Photo: Corena Hodgson

I attended a gathering of nearly 150 growers yesterday – fruit, veggies and grapes – convened to hear what was being done on their behalf to get relief from the losses of Cyclone Gabrielle.

Some excellent presentations were made, from dealing with silt to mental well-being.

Mayor Sandra Hazlehurst opened by describing the advocacy being undertaken by the region’s political leaders to get cash support from Government. In fact, those efforts were to continue Thursday night in a meeting with Recovery (and Finance) Minister Grant Robertson, who happened to be in town (maybe for a Lorde concert?). 

Listening to her accounting, I came away believing that HB’s growers are well-represented in the contest for cash, in a competition that involves other regions as well as a Government wary of setting financial support precedents that might haunt future governments.

Consultant Gus Charteris, retained by HDC to help establish the hort sector’s case for support, described the ‘ask’ – about $750 million, with Wairoa’s needs yet to be added – to be spread across three buckets – immediate clean-up relief, re-instatement of crops where possible for next year, and longer-term re-establishment of production. This is not the entire cost of recovery; nor does it involve any payment for lost incomes, a non-starter with Government.

Key to the advocacy is getting Government to recognise that all support funding should not be allocated to immediate relief and then taking immediate credit for ‘fixing’ the problem … funds must be available for longer term recovery of the sector over the next several years. 

Growers argue that the social and economic ‘cost’ of losing jobs and skills in the hort sector can be addressed by Government now and more cheaply by funding support to get production back up as quickly as possible, as opposed to bearing the higher future social costs of a meltdown of the sector (a la the meatworks).

While the total immediate horticulture loss to the region this year is estimated in the neighbourhood of $1.5 billion, Boston Consulting has projected an economic loss to the region of $3.5 billion by 2030 if the sector is left to recover entirely on its own. Whereas an injection of immediate support in the $750 million range would lift output by $2.4-$3.6 billion in that timeframe.

Lest anyone doubt, a key point made over and over through the meeting was that the impacts will be long-lasting, some slow to ripple through our landscape, economy and psyche. And ‘recovery’ must be seen in that light.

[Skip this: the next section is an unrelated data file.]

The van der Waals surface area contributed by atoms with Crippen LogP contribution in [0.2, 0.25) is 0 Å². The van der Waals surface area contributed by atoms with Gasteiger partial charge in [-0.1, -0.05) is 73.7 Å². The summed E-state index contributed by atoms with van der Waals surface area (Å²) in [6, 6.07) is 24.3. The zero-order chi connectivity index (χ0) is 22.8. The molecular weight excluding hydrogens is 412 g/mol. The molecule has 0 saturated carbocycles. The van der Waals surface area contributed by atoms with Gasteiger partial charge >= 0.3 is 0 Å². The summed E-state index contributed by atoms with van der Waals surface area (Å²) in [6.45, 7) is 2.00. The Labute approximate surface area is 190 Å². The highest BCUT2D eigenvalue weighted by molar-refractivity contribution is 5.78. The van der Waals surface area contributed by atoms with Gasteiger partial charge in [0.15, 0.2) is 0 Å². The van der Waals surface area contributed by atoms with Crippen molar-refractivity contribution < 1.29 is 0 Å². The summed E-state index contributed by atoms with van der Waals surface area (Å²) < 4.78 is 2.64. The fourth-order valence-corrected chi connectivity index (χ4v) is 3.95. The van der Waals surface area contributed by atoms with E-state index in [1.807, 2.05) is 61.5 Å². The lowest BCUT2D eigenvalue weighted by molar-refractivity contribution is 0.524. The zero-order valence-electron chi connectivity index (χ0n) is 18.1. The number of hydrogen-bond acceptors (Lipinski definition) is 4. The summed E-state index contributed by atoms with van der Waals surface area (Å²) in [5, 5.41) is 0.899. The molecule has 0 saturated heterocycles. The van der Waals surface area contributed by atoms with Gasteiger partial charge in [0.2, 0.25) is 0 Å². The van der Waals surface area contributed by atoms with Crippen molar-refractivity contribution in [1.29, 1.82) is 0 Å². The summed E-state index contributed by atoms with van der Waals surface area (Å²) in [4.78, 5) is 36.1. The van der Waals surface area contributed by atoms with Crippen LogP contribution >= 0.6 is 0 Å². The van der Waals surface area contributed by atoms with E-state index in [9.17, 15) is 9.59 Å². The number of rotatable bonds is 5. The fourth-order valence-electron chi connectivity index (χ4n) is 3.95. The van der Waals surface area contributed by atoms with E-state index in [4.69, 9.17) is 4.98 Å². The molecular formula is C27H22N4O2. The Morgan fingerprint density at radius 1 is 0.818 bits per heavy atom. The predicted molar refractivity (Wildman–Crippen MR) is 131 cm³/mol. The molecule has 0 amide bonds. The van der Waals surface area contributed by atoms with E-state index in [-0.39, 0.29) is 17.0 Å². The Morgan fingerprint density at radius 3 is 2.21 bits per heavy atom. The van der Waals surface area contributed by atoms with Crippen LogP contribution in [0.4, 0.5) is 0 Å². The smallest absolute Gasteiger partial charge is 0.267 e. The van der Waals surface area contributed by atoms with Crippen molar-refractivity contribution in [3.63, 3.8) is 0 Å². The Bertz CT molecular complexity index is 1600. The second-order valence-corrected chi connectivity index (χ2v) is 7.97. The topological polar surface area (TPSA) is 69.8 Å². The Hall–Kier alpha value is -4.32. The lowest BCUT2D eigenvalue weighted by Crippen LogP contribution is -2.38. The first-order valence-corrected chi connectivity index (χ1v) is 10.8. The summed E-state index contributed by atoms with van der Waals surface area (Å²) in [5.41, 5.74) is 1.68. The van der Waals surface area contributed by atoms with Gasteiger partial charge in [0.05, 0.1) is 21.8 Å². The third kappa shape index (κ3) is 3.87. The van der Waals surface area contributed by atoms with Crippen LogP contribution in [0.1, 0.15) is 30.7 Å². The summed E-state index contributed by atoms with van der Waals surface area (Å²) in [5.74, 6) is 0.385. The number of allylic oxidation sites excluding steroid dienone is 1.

For me, as a former Regional Councillor, the other highlight of the meeting was seeing HBRC Councillors Xan Harding and Jerf van Beek put on the spot with regard to the vexing issue of whether burning of unprecedented amounts of mixed waste accumulated on farmer/grower properties should be allowed. 

Obviously this waste includes plastics, tanalised (chemically treated) posts, wire and other nasties that under normal circumstances could not be burned under HBRC rules. And rumours have circulated that HBRC Councillors and staff were at odds on this sensitive matter.

When asked, first-up Councillor Harding did his best to suggest the issue was still brewing, but that burning of hazardous waste might need to be in the toolkit.

Next up, though, Councillor van Beek cut to the chase: “No question, we’ll be burning!”

This is truly one of those ‘no win’ situations for a councillor. But it’s why we elect them.

Where do you stand … burn or not burn?


Join the Conversation


  1. Burn the waste….lets get this done…stop fluffing about.
    Oh hangon someone might complain but then that person won’t have waste in their backyard!!!!

  2. Given the circumstances, I’d say burn, but not to be taken as a precedent. I’d also allow burning where driftwood (slash or otherwise) is clogging beaches, providing there’s an off-shore wind, naturally.

  3. There can be little doubt that the severity of cyclone Gabrielle was exacerbated by man made climate change ,due to mankind’s atmospheric pollution; and yet here we have proponents of more pollution as a quick and easy fix. This is madness.

    1. David Barnard. Man made Climate Change?? When did this start? A couple of hundred years ago perhaps? Look back at the history of Hawkes Bay and you will see that flooding in the Esk Valley and around Napier has happened since time began and they haven’t worried about the silt or slash problem in the past. If you farm or crop in a flood prone areas you’ll eventually cop a good one. The climate change argument doesn’t wash sorry. This country has always suffered from heavy rainfall and storms (way back before they invented climate change) and if we “Colonialists”) are stupid enough to live and farm and reroute rivers in flood prone areas then we’re asking for a good drenching . Sorry to the folks who have suffered so badly but just take a look at the history of the region.

  4. There is huge doubt that Gabrielle was caused by man made climate change. It is nature. How do you think the Canterbury Plains have been created over Millenia. By flooding of course. Why don’t we mulch all the waste and then test it and reapply it to the land as organic matter which it needs. That’s proper recycling.

  5. Burn it. Its they only option. Separating the different types of trash is impossible.
    Mulching and chipping up the wood comes with it’s own air pollution issues.

Leave a comment

Your email address will not be published. Required fields are marked *